8 business lessons from Southwest Airlines

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Recently, we boarded the Madow Brothers private jet to head out to Las Vegas for The Best Seminar Ever (TBSE) 2015!

OK -- we don't have a private jet. But, of course, we are flying first class on United Airlines. No -- just kidding. We aren't doing that. But we did spring for "economy plus" on Delta.

Richard H. Madow, DDS, and David M. Madow, DDS.Richard H. Madow, DDS, and David M. Madow, DDS.

Wait, we're not doing that either. That's right, we will be waiting in the "A" boarding group and hopping on Southwest Airlines.

Why? Well, Southwest certainly has the most nonstop routes from Baltimore-Washington International Thurgood Marshall Airport, which is our home base. But, the fact is, we love flying Southwest. And so do many others, since they are consistently one of the most profitable airlines, according to multiple reports.

So whether you are flying Southwest to Las Vegas or another destination, what can your practice learn from this innovative airline?

1. Consistency is the key

Most airlines own many different kinds of planes. Southwest's entire fleet consists of one type of plane -- the Boeing 737. Every mechanic, pilot, flight attendant, baggage handler, and so on knows this plane inside and out. In your office, every treatment room should be equipped the same, every procedure should be consistently performed, and, most of all, the entire office needs to be "calibrated."

2. Keep it fun

No other airline's personnel makes you laugh during the safety announcements or will say to you, "You must have been flying Delta" if you hobble onto the plane on crutches. The Southwest folks have a serious job and do it well, but they don't take themselves too seriously while doing so.

“If you can't make it simple, start over!”

3. Who comes first?

Southwest's legendary CEO Herb Kelleher proudly proclaimed that his employees come before his passengers, and if they were great employees, he defended them to the end. He knew that the key to great customer service was happy employees. After all, how can someone who hates coming to work treat a passenger well?

Dental practices with a "team comes first" attitude have staff members who love and value their jobs, which invariably leads to excellent patient care.

4. Create a legendary culture

Can you name one thing that differentiates Delta, United, etc. from one another? No. Can you name something (hopefully many things) that differentiates your practice from the others?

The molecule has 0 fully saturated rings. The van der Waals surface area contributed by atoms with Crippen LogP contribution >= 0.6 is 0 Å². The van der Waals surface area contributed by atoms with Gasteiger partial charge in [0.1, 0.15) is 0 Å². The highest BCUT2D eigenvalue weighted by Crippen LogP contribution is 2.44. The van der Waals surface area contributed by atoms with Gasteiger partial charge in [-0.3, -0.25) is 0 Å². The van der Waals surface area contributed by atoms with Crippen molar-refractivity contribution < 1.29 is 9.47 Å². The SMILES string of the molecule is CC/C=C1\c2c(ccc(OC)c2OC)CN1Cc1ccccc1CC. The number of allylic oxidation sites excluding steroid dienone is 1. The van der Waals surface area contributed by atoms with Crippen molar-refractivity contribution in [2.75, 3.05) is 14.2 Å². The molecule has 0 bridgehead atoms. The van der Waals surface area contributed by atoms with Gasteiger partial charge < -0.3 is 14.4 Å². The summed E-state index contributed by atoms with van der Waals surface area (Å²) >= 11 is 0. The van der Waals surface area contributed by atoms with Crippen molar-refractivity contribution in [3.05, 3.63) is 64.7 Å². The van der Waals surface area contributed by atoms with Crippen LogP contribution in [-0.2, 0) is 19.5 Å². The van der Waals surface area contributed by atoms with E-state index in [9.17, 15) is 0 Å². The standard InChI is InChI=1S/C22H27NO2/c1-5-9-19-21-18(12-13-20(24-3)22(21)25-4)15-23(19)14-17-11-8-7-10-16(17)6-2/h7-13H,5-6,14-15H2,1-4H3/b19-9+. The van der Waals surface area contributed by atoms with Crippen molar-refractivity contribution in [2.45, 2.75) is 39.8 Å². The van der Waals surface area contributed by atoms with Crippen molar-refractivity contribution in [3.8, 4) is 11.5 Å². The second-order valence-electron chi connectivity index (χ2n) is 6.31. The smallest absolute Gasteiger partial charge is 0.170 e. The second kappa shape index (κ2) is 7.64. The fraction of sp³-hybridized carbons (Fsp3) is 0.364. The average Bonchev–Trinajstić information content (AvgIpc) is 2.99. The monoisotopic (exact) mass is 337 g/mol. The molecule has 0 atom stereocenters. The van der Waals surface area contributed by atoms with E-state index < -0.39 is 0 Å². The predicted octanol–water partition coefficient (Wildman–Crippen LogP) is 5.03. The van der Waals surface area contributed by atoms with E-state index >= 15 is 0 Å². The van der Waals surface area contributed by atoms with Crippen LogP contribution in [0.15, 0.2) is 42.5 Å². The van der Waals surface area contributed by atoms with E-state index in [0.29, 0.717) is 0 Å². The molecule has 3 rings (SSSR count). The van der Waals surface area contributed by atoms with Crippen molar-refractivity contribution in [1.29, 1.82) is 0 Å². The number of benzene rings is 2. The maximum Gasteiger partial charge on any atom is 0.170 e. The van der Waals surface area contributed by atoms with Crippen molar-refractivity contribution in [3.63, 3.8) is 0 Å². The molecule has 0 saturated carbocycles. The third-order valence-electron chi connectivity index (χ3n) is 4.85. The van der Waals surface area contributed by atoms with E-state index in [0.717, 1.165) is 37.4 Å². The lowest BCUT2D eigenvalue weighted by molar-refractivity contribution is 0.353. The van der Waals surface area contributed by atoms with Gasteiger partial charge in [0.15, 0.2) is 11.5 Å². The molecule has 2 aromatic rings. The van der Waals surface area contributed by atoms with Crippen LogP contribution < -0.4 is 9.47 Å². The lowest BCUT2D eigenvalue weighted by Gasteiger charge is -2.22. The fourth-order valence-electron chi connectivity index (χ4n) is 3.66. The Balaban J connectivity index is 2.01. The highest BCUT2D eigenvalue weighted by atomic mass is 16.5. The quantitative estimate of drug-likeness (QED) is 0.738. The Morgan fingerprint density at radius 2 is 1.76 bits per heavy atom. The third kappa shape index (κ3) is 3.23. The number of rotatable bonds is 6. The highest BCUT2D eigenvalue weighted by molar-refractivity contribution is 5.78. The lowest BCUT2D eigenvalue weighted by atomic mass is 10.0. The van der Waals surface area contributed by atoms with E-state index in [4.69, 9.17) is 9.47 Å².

5. Do it differently and do it better

If you fly at all, you know that Southwest's boarding procedure is different than any other airline's. When it started, this it was so radical that everyone made fun of the airline. But the company boards its planes faster than every other airline by thinking, "Why not?"

6. Run on time

CBS News reports Southwest to be in the top five for on-time arrivals. Passengers like that. Get it? Run on time!

7. Keep your ideas simple enough to draw on a napkin

The entire airline started with a drawing on a cocktail napkin way back in 1967. It was a triangle linking Dallas, Houston, and San Antonio -- and Southwest has kept it simple ever since. So whether it is a staff bonus plan, a marketing strategy, or a practice management system -- if you can't make it simple, start over!

8. Cultivate loyalty

Everything you do should have patient loyalty in mind.

That's it for today. Hope to see you in Vegas for The Best Seminar Ever.

In 1989, Richard H. Madow, DDS, and David M. Madow, DDS, founded The Madow Brothers with the goal of helping their fellow dentists achieve success and happiness in their practices. For more information about their e-letters, audio series, New Patient Mail marketing program, Dental Powerhouse group, their live presentations (including "How To Love Dentistry, Have Fun, and Prosper," "The Ultimate Dental Boot Camp," and especially "TBSE"), and more, check them out at www.madow.com.

The comments and observations expressed herein do not necessarily reflect the opinions of DrBicuspid.com, nor should they be construed as an endorsement or admonishment of any particular idea, vendor, or organization.

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